That’s almost a complete flip from 2016, when 41% of people who voted by mail in the general election had voted in the Republican primary, while only 26% had voted in the Democratic primary, Ryan said.
More than 120,000 mail-in voters in November had never voted in a primary or general election before, Ryan said.
Overall, the influx of mail-in votes for Democrats didn’t give them a notable advantage, given that the GOP kept their majorities in state offices.
What it means for the future of participation in mail voting in Texas remains to be seen after an outlier year in which the pandemic led to an election unlike any other.
But with the next statewide election two years away, it’s difficult to gauge yet how big a role mail-in voting would have in an overall Democratic strategy, said Luke Warford, director of voter expansion for the Texas Democratic Party.
For now, he and other party officials will be analyzing the data to see what drove Democratic voters to their mailboxes and, meanwhile, continue pushing for expanded mail-in balloting in the 2021 legislative session.
Their efforts for the next cycle will also be determined by whether there is still a public health risk in 2022, he said.
“We are driven both by strategy and by morality, by what is right and wrong, and the right thing is that people should not have to choose between their safety and exercising their right to vote,” Warford said.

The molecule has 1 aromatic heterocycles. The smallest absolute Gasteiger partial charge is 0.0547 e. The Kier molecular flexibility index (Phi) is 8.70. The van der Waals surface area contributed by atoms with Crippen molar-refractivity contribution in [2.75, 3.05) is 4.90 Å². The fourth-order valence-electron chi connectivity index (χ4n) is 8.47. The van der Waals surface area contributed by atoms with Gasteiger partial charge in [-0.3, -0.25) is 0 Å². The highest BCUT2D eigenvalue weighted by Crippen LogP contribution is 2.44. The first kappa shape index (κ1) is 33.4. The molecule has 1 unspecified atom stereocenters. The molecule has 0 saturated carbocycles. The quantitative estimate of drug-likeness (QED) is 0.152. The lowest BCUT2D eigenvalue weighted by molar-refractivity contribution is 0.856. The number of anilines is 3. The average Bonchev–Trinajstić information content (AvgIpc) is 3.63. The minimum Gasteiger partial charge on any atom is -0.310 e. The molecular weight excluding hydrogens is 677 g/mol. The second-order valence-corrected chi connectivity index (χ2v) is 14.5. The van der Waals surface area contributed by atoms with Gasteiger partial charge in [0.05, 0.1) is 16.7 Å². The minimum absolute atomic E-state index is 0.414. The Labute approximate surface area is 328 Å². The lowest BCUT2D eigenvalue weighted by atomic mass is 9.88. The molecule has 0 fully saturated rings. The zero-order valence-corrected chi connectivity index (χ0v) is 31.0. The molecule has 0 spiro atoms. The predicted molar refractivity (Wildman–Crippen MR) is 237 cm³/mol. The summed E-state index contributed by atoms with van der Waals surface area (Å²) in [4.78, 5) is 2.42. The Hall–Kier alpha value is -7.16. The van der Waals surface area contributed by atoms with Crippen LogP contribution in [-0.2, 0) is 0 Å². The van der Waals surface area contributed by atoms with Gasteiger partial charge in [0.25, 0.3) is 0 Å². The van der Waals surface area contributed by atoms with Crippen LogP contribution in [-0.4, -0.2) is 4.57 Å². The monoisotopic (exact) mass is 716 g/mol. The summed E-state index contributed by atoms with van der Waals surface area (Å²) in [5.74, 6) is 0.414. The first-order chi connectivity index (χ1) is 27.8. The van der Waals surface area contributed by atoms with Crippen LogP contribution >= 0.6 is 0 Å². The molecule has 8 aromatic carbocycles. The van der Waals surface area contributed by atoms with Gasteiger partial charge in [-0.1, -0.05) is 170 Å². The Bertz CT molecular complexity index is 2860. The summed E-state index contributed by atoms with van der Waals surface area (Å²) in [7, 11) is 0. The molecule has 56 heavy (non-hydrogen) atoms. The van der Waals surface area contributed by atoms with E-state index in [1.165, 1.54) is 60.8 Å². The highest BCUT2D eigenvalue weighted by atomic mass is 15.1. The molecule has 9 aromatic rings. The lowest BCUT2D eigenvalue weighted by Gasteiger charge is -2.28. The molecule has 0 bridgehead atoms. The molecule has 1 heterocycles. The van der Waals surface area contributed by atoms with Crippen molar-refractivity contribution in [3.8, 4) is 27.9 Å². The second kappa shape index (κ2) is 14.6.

Requests for comment from the Republican Party of Texas were not answered.
Once a Republican tool
In the days when mail-in voting was half as popular, Texas’ absentee voters — who are automatically qualified to use mail ballots after the age of 65 — leaned conservative.
“In previous elections, you had the state (Republican) party, you had whoever was at the top of the ticket, sending out ballot-by-mail applications to their [eligible] voters to get them to vote by mail,” Ryan said. “There’s always been a concerted effort on the part of Republicans to get as many people to vote by mail as they could.”
In 2020, however, those efforts were thwarted by both their own party’s leaders in Texas and Washington. In a rolling series of tweets and at rallies, President Donald Trump pushed concerns of widespread fraud — which are unsubstantiated — in mail-in ballots.
“Trump told Republicans, ‘Don’t touch it,’” said Bob Stein, faculty director at the Rice University Center for Civic Leadership, which is studying voting patterns throughout this election cycle. “There was confusion, fear of the Postal Service, and the president made voting by mail like leprosy or something worse. And I thought at the time that it might suppress Republican turnout. It did not. It just simply made it necessary for a lot of Republican voters to figure out another way of voting.”
That message was echoed by Texas GOP leaders as well. Lt. Gov. Dan Patrick characterized efforts to expand mail-in voting during the pandemic as a “scam by Democrats” that would lead to “the end of America.”